Material

Mycelium

By

Made in

Biodegradable 244 Circular 224 Composite 102 Fibre 68 Plant-based 177 Regenerative 55 Mycelium 25 Sawdust 9

Mycelium
Mycelium
Mycelium
Mycelium
Mycelium
Mycelium
Mycelium
Mycelium
Mycelium
Mycelium

Photos: Nina Flaitz

Dynamic Type Field

“Dynamic Type Field” is an ongoing investigation into the potential of implementing graphic design into Mycelium-based composites. In a hands-on process, possibilities and limits of typographic applications are explored in respect of the material’s properties.

Graphic design plays an interesting role in the context of mycelial material, as Mycelium has the ability to grow into any shape and thus interact with it.
The fact that Mycelium is nowadays mainly used for packaging materials or in panel format opens up an exciting topic. For all the applications that this circular material offers, it must also be possible to integrate appropriate typography that eventually can be recycled the same way as the entire object.
Research is being carried out into which substrate is best suited for this purpose, which techniques can be used most appropriately and which possibilities this application can offer.

Previous tests involved the use of 3D printed moulds, laser and screen printing techniques to apply typography onto the material. A key focus is also on highlighting the aesthetic qualities of the material through grids and type details, as the surface texture of the material is often perceived as a negative aspect.

Making process

Mycelium-based composites are produced by mixing a single fungal stem with a substrate of organic matter. The shape and space determine the final product.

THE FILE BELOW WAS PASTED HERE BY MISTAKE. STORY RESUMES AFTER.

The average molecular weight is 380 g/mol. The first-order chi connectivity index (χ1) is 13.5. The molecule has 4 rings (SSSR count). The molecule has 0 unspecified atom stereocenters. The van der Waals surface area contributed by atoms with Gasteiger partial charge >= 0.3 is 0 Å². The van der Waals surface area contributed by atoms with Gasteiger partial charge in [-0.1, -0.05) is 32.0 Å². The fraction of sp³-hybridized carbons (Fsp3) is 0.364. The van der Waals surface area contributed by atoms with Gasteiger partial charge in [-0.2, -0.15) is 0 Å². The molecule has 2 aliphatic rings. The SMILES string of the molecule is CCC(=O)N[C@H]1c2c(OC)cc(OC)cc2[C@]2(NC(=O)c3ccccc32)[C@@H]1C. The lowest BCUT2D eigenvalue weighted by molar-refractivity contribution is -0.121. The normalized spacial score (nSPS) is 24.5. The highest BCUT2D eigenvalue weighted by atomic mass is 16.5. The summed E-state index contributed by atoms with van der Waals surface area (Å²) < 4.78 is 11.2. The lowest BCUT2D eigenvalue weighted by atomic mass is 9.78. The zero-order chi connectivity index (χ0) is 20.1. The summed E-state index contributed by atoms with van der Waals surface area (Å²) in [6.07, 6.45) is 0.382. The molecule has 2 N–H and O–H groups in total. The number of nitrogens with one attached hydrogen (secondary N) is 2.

In order to work with a consistent format, a formwork measuring 20×20 cm was built. The coated MDF board prevented the fungus from sticking or even digesting the form.
Unlike materials made of hemp or straw, the sawdust used for these experiments is quite fine, with the aim of keeping type details visible after the growing process.
Depending on their size, the objects are grown for about six days and then removed from the mould. After demoulding, it becomes apparent how precisely the structure of the 3D print was transferred into the material.
The subsequent drying process makes the samples durable. This last step is very important as it stops the growth and prevents the shape and structure of the material from changing further or even the fungi from developing fruiting bodies.
To achieve their strength, the plates have to be baked for at least 6 hours and are subsequently very lightweight.

Text submitted by the maker and edited by the Future Materials Bank. For information about reproducing (a part of) this text, please contact the maker.

Ingredients

Selected fungal strains (mycelium), sawdust.